Monday, September 20, 2010

Paul Hartsaw's SocioCybernetic Music Machine, Oakland 2007

The world of "free jazz" and improvisation (or improv) and the world of avant garde classical have been converging for some time now. In opposition to the "Third Stream" concepts put forward in the late '50s by Gunther Schuller and others, the musical rapprochement does not necessarily combine the musical syntax of jazz and classical vocabularies. Rather there has developed a language of sounds and intervalic relations that both groups hold more or less in common.

By utilizing various schemas to encourage both improvisational discourse and sonic innovation, artists from both sides are creating musical works that involve all participants in the decision of what to play and when. Sometimes there is full notation and individual decisions are made on the level of timing and ordering of the music at hand. On the other end is the intuitive group improvisation, where a kind of total choice is available on the part of artists, subject, of course, ultimately to the approval or disapproval of fellow artists and audiences.

Somewhere in between is the music produced by Paul Hartsaw's Octet in a project he calls the Socio-Cybernetic Music Machine (SCMM), recorded in performance in Oakland in 2007 (Metastable Sound 012). As I understand it, Mr. Hartsaw created a performance schema where individual musicians were instructed at various times to remain silent, to play, or to "take initiative," to play in the manner of a soloist. Musicians were given written motives to sound as well as given times where they could freely improvise.

The end result is a performance lasting 51-odd-minutes, controlled in part by Paul Hartsaw's role as "signaller," a kind of combination traffic cop and conductor.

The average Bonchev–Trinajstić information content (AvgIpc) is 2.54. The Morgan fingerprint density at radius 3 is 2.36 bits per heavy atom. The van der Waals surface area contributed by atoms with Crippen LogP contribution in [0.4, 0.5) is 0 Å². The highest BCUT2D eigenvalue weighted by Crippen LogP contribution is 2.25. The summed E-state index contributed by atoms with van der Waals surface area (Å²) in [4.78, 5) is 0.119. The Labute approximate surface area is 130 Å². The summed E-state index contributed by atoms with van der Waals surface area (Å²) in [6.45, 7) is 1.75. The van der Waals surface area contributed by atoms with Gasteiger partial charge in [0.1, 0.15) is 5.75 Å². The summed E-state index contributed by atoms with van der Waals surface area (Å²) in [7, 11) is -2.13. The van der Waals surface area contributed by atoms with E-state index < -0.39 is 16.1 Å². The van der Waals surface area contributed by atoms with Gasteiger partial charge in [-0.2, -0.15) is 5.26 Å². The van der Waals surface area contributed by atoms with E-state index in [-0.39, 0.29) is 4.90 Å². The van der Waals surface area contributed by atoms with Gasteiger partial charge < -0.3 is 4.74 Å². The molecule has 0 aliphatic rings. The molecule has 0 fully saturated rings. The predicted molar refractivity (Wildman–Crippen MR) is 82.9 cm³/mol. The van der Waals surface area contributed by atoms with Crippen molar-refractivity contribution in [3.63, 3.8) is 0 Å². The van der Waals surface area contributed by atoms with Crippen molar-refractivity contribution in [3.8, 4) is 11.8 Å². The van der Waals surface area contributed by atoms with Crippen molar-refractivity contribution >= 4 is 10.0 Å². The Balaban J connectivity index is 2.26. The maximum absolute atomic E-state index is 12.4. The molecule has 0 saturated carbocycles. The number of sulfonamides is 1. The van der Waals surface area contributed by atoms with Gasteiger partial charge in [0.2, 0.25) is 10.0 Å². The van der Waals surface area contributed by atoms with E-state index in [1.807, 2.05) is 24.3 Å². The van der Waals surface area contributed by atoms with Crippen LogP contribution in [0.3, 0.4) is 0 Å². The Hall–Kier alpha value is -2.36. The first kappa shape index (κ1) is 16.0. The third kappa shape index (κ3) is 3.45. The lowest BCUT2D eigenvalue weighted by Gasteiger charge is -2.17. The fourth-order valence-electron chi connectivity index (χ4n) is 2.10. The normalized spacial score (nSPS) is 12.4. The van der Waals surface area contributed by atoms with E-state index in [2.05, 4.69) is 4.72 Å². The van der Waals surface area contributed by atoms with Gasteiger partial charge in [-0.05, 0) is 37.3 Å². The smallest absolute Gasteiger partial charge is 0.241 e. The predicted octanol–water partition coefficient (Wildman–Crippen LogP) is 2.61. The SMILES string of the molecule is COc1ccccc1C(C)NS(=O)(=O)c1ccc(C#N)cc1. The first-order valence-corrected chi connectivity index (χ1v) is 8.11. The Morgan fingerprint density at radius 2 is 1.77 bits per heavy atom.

The octet consisted of seven musicians and one vocalist, and the performance that ensues I trust is only one of infinite numbers of possibilities.

And so does the music have and retain interest? Yes. It has that free-abstract improvisational sound one might expect, somewhere between Stockhausen's improvisational pieces and the AACM in their more avant mode.

It is music that takes a number of listens to accustom oneself to, as is usually the case with any sort of complicated and advanced work. There are moments of comparative repose and moments of density and energetic activity. What Hartsaw's schema does is ensure that there is sonic variety and contrast in every performance. Like more conventional jazz, the music depends heavily on the imagination and ability of the artists. Like more conventionally conceived avant modern concert music there is a more or less ordered presentation of musical events that proceed in linear fashion from point A to point B.

The CD is recommended for those who like to explore ensemble abstractions. Paul Hartsaw's structural and personal direction of the sounds ensures that there is interest and variety. Recommended listening.

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